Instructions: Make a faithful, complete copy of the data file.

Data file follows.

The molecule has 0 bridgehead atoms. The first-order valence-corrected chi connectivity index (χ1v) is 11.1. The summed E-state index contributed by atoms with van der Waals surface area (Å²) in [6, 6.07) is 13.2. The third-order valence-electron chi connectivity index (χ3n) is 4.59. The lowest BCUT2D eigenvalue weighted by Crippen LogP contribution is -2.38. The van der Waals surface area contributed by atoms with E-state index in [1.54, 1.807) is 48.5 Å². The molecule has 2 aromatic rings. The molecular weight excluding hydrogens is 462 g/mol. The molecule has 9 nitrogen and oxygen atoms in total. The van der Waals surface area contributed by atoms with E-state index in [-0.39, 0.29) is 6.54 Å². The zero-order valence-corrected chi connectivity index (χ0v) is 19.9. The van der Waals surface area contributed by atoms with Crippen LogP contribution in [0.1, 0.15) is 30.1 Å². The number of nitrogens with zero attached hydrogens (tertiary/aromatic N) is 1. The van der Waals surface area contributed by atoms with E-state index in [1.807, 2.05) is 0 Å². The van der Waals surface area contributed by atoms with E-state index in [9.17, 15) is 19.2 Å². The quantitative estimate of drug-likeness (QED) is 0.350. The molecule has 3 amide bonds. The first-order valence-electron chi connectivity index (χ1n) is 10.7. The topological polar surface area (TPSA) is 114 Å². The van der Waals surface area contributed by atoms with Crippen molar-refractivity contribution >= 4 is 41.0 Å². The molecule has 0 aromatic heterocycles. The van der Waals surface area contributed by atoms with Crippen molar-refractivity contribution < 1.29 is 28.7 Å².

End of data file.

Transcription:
The molecule has 0 bridgehead atoms. The first-order valence-corrected chi connectivity index (χ1v) is 11.1. The summed E-state index contributed by atoms with van der Waals surface area (Å²) in [6, 6.07) is 13.2. The third-order valence-electron chi connectivity index (χ3n) is 4.59. The lowest BCUT2D eigenvalue weighted by Crippen LogP contribution is -2.38. The van der Waals surface area contributed by atoms with E-state index in [1.54, 1.807) is 48.5 Å². The molecule has 2 aromatic rings. The molecular weight excluding hydrogens is 462 g/mol. The molecule has 9 nitrogen and oxygen atoms in total. The van der Waals surface area contributed by atoms with E-state index in [-0.39, 0.29) is 6.54 Å². The zero-order valence-corrected chi connectivity index (χ0v) is 19.9. The van der Waals surface area contributed by atoms with Crippen LogP contribution in [0.1, 0.15) is 30.1 Å². The number of nitrogens with zero attached hydrogens (tertiary/aromatic N) is 1. The van der Waals surface area contributed by atoms with E-state index in [1.807, 2.05) is 0 Å². The van der Waals surface area contributed by atoms with E-state index in [9.17, 15) is 19.2 Å². The quantitative estimate of drug-likeness (QED) is 0.350. The molecule has 3 amide bonds. The first-order valence-electron chi connectivity index (χ1n) is 10.7. The topological polar surface area (TPSA) is 114 Å². The van der Waals surface area contributed by atoms with Crippen molar-refractivity contribution >= 4 is 41.0 Å². The molecule has 0 aromatic heterocycles. The van der Waals surface area contributed by atoms with Crippen molar-refractivity contribution < 1.29 is 28.7 Å².